6.4 The Bloch ball

We have already talked in some depth about the Bloch sphere, but now that we are considering density operators (which are strictly more general than state vectors), we are actually interested in the Bloch ball,110 i.e. not just the sphere of vectors of magnitude 1, but instead the ball of vectors of magnitude less than or equal to 1.

An arbitrary (2\times 2) Hermitian matrix has four real parameters and can be expanded in the basis \{\mathbf{1}, \sigma_x, \sigma_y, \sigma_z\} consisting of the identity and the three Pauli matrices. Since the Pauli matrices are traceless, the coefficient of \mathbf{1} in the expansion of a density matrix \rho must be \frac{1}{2}, in order to have \operatorname{tr}\rho=1. Thus \rho may be expressed as \begin{aligned} \rho &= \frac{1}{2}\left( \mathbf{1}+\vec{s}\cdot\vec{\sigma} \right) \\&= \frac{1}{2} \begin{bmatrix} 1+s_z & s_x-is_y \\s_x+is_y & 1-s_z \end{bmatrix}. \end{aligned} where \vec{s}=(s_x,s_y,s_z) and \vec{\sigma}=(\sigma_x,\sigma_y,\sigma_z). The vector \vec{s} is called the Bloch vector for the density operator \rho. Any real Bloch vector \vec{s} defines a Hermitian operator \rho with \operatorname{tr}\rho=1, but in order for \rho to be a density operator it must also be non-negative. Which Bloch vectors yield legitimate density operators? That is, what does the non-negative condition on \rho translate to in terms of the Bloch vector \vec{s}?

To answer this, let us compute the eigenvalues of \rho. The trace of a matrix is equal to the sum of its eigenvalues, and the determinant is equal to the product of its eigenvalues. We know that \operatorname{tr}\rho=1, and we can calculate \det\rho from the matrix form above: \begin{aligned} \det\rho &= \frac{1}{4}(1-s^2) \\&= \frac{1}{2}(1+s)\frac{1}{2}(1-s) \end{aligned} where s=|\vec{s}|=\sqrt{|s_x|^2+|s_y|^2+|s_z|^2}. It follows that the two eigenvalues of \rho are \frac{1}{2}(1\pm s). For \rho to be non-negative, its eigenvalues have to be non-negative, and so s (the length of the Bloch vector) cannot exceed 1.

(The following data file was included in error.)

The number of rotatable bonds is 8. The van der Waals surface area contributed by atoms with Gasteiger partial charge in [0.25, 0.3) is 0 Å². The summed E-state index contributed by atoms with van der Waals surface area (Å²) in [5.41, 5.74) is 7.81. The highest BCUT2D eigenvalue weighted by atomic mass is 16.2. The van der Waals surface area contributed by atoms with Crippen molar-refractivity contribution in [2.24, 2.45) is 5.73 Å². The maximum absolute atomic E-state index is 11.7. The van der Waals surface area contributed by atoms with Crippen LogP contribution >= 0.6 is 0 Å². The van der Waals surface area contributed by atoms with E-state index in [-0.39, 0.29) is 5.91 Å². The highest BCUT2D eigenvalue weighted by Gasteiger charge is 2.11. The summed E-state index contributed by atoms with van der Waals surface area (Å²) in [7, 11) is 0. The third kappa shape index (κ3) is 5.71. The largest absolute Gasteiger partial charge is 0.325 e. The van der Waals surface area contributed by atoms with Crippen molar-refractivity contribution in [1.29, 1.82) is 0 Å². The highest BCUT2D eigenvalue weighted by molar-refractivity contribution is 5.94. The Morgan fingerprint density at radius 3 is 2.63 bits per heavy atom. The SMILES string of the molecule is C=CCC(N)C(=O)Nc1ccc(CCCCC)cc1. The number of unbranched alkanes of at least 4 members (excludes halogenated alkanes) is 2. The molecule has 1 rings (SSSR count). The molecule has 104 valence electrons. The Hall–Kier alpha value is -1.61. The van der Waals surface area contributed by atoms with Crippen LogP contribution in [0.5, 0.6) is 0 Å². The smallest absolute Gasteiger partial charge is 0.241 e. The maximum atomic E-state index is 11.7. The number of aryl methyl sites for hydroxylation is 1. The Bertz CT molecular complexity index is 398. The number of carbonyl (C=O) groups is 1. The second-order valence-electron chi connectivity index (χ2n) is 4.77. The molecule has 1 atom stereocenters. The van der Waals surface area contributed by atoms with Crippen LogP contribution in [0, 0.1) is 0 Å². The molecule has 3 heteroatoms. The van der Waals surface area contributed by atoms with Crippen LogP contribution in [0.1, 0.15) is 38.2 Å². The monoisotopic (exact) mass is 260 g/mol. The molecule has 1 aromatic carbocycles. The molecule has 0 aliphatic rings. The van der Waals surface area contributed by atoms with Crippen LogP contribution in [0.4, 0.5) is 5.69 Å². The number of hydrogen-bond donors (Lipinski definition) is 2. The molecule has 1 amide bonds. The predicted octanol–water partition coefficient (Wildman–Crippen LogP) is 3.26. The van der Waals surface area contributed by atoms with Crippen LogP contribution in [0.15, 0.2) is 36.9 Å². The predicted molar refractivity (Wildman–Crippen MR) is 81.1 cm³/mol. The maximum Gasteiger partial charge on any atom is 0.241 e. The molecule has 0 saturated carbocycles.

We can now visualise the convex set of (2\times 2) density matrices as a unit ball in three-dimensional Euclidean space: the extremal points, which represent pure states, are the points on the boundary (\vec{s} such that s=1), i.e. the surface of the ball (the Bloch sphere, which we have already seen!); the maximally mixed state \mathbf{1}/2 corresponds to s=0, i.e. the centre of the ball. In general, the length of the Bloch vector s can be thought of as the “purity” of a state.

One might hope that there is an equally simple visualisation of the density operators in higher dimensions. Unfortunately, there is not: things become much more complicated, very quickly.

Qubits are 2-dimensional and give rise to the Bloch ball, which is a 3-dimensional object. In general, n-dimensional quantum systems give rise to (n^2-1)-dimensional state spaces, often denoted \mathcal{Q}_n; for n=3, where we study qutrits, we would need to study an 8-dimensional object \mathcal{Q}_3.